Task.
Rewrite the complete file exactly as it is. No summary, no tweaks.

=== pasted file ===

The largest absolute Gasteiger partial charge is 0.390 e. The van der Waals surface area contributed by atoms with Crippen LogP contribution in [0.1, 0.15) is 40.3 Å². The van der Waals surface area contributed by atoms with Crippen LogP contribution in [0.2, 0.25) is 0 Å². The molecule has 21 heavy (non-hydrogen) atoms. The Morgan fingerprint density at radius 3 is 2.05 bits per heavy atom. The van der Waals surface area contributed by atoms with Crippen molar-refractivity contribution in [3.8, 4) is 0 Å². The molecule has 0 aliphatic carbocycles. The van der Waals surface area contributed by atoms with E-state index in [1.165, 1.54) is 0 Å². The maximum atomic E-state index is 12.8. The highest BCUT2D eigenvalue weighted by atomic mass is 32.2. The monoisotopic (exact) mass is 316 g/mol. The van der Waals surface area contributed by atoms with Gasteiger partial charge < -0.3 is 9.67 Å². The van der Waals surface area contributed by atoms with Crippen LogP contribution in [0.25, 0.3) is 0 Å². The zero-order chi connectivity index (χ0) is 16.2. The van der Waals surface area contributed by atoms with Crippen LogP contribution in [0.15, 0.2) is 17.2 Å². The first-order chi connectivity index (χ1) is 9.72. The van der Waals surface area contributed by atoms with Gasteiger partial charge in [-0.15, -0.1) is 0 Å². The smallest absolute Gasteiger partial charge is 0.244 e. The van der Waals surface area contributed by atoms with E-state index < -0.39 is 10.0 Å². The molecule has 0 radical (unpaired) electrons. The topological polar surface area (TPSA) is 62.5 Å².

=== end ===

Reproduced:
The largest absolute Gasteiger partial charge is 0.390 e. The van der Waals surface area contributed by atoms with Crippen LogP contribution in [0.1, 0.15) is 40.3 Å². The van der Waals surface area contributed by atoms with Crippen LogP contribution in [0.2, 0.25) is 0 Å². The molecule has 21 heavy (non-hydrogen) atoms. The Morgan fingerprint density at radius 3 is 2.05 bits per heavy atom. The van der Waals surface area contributed by atoms with Crippen molar-refractivity contribution in [3.8, 4) is 0 Å². The molecule has 0 aliphatic carbocycles. The van der Waals surface area contributed by atoms with E-state index in [1.165, 1.54) is 0 Å². The maximum atomic E-state index is 12.8. The highest BCUT2D eigenvalue weighted by atomic mass is 32.2. The monoisotopic (exact) mass is 316 g/mol. The van der Waals surface area contributed by atoms with Gasteiger partial charge < -0.3 is 9.67 Å². The van der Waals surface area contributed by atoms with Crippen LogP contribution in [0.25, 0.3) is 0 Å². The zero-order chi connectivity index (χ0) is 16.2. The van der Waals surface area contributed by atoms with Crippen LogP contribution in [0.15, 0.2) is 17.2 Å². The first-order chi connectivity index (χ1) is 9.72. The van der Waals surface area contributed by atoms with Gasteiger partial charge in [-0.15, -0.1) is 0 Å². The smallest absolute Gasteiger partial charge is 0.244 e. The van der Waals surface area contributed by atoms with E-state index < -0.39 is 10.0 Å². The molecule has 0 radical (unpaired) electrons. The topological polar surface area (TPSA) is 62.5 Å².